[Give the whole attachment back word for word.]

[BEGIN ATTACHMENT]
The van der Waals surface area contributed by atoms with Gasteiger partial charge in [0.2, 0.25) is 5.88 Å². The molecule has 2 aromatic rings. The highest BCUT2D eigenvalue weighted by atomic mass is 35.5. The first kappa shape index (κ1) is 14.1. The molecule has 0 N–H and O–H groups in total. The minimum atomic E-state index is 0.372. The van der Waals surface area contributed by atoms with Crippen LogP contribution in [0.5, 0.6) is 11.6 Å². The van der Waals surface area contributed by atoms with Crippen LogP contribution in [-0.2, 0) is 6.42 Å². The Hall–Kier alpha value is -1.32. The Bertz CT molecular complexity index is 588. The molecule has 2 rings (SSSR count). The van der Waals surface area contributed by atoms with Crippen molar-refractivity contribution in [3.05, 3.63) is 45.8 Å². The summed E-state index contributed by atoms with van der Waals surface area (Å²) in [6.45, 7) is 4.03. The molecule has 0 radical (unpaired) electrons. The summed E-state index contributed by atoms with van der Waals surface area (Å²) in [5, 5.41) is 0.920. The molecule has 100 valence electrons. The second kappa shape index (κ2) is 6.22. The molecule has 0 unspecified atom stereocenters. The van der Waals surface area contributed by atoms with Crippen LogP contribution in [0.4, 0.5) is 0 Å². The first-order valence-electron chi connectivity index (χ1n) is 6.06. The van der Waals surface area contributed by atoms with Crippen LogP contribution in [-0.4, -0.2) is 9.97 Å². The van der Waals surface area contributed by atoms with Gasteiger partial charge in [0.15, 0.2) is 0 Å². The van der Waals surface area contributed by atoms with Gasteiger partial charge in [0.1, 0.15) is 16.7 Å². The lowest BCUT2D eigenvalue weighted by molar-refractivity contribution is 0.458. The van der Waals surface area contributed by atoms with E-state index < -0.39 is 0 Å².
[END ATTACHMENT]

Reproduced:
The van der Waals surface area contributed by atoms with Gasteiger partial charge in [0.2, 0.25) is 5.88 Å². The molecule has 2 aromatic rings. The highest BCUT2D eigenvalue weighted by atomic mass is 35.5. The first kappa shape index (κ1) is 14.1. The molecule has 0 N–H and O–H groups in total. The minimum atomic E-state index is 0.372. The van der Waals surface area contributed by atoms with Crippen LogP contribution in [0.5, 0.6) is 11.6 Å². The van der Waals surface area contributed by atoms with Crippen LogP contribution in [-0.2, 0) is 6.42 Å². The Hall–Kier alpha value is -1.32. The Bertz CT molecular complexity index is 588. The molecule has 2 rings (SSSR count). The van der Waals surface area contributed by atoms with Crippen molar-refractivity contribution in [3.05, 3.63) is 45.8 Å². The summed E-state index contributed by atoms with van der Waals surface area (Å²) in [6.45, 7) is 4.03. The molecule has 0 radical (unpaired) electrons. The summed E-state index contributed by atoms with van der Waals surface area (Å²) in [5, 5.41) is 0.920. The molecule has 100 valence electrons. The second kappa shape index (κ2) is 6.22. The molecule has 0 unspecified atom stereocenters. The van der Waals surface area contributed by atoms with Crippen LogP contribution in [0.4, 0.5) is 0 Å². The first-order valence-electron chi connectivity index (χ1n) is 6.06. The van der Waals surface area contributed by atoms with Crippen LogP contribution in [-0.4, -0.2) is 9.97 Å². The van der Waals surface area contributed by atoms with Gasteiger partial charge in [0.15, 0.2) is 0 Å². The van der Waals surface area contributed by atoms with Gasteiger partial charge in [0.1, 0.15) is 16.7 Å². The lowest BCUT2D eigenvalue weighted by molar-refractivity contribution is 0.458. The van der Waals surface area contributed by atoms with E-state index < -0.39 is 0 Å².